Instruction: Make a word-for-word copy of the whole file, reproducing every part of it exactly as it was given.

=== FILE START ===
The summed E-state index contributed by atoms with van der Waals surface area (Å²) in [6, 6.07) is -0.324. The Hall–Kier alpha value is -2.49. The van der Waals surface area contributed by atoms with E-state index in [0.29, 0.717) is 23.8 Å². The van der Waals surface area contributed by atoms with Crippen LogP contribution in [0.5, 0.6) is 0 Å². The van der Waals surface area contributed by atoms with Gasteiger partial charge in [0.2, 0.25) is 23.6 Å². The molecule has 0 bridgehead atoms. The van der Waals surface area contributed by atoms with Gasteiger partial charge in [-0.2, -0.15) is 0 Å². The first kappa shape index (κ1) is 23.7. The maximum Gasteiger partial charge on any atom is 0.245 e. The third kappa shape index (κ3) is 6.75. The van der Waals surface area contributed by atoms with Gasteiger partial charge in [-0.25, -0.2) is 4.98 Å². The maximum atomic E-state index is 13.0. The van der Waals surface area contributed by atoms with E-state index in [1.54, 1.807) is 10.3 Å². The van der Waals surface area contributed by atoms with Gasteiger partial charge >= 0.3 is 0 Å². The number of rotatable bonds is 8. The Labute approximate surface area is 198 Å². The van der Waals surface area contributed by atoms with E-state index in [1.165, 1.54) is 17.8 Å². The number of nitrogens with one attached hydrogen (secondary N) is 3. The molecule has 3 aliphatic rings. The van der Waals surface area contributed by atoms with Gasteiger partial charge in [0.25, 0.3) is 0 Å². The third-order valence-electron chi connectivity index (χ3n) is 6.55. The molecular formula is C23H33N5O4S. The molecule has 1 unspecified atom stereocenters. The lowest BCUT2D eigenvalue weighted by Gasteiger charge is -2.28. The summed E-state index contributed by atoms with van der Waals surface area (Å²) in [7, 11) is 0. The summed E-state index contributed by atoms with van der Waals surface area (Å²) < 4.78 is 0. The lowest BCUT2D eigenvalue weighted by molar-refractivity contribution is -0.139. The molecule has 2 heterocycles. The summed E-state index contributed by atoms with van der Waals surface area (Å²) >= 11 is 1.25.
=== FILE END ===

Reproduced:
The summed E-state index contributed by atoms with van der Waals surface area (Å²) in [6, 6.07) is -0.324. The Hall–Kier alpha value is -2.49. The van der Waals surface area contributed by atoms with E-state index in [0.29, 0.717) is 23.8 Å². The van der Waals surface area contributed by atoms with Crippen LogP contribution in [0.5, 0.6) is 0 Å². The van der Waals surface area contributed by atoms with Gasteiger partial charge in [0.2, 0.25) is 23.6 Å². The molecule has 0 bridgehead atoms. The van der Waals surface area contributed by atoms with Gasteiger partial charge in [-0.2, -0.15) is 0 Å². The first kappa shape index (κ1) is 23.7. The maximum Gasteiger partial charge on any atom is 0.245 e. The third kappa shape index (κ3) is 6.75. The van der Waals surface area contributed by atoms with Gasteiger partial charge in [-0.25, -0.2) is 4.98 Å². The maximum atomic E-state index is 13.0. The van der Waals surface area contributed by atoms with E-state index in [1.54, 1.807) is 10.3 Å². The van der Waals surface area contributed by atoms with Gasteiger partial charge >= 0.3 is 0 Å². The number of rotatable bonds is 8. The Labute approximate surface area is 198 Å². The van der Waals surface area contributed by atoms with E-state index in [1.165, 1.54) is 17.8 Å². The number of nitrogens with one attached hydrogen (secondary N) is 3. The molecule has 3 aliphatic rings. The van der Waals surface area contributed by atoms with Gasteiger partial charge in [0.25, 0.3) is 0 Å². The third-order valence-electron chi connectivity index (χ3n) is 6.55. The molecular formula is C23H33N5O4S. The molecule has 1 unspecified atom stereocenters. The lowest BCUT2D eigenvalue weighted by Gasteiger charge is -2.28. The summed E-state index contributed by atoms with van der Waals surface area (Å²) in [7, 11) is 0. The summed E-state index contributed by atoms with van der Waals surface area (Å²) < 4.78 is 0. The lowest BCUT2D eigenvalue weighted by molar-refractivity contribution is -0.139. The molecule has 2 heterocycles. The summed E-state index contributed by atoms with van der Waals surface area (Å²) >= 11 is 1.25.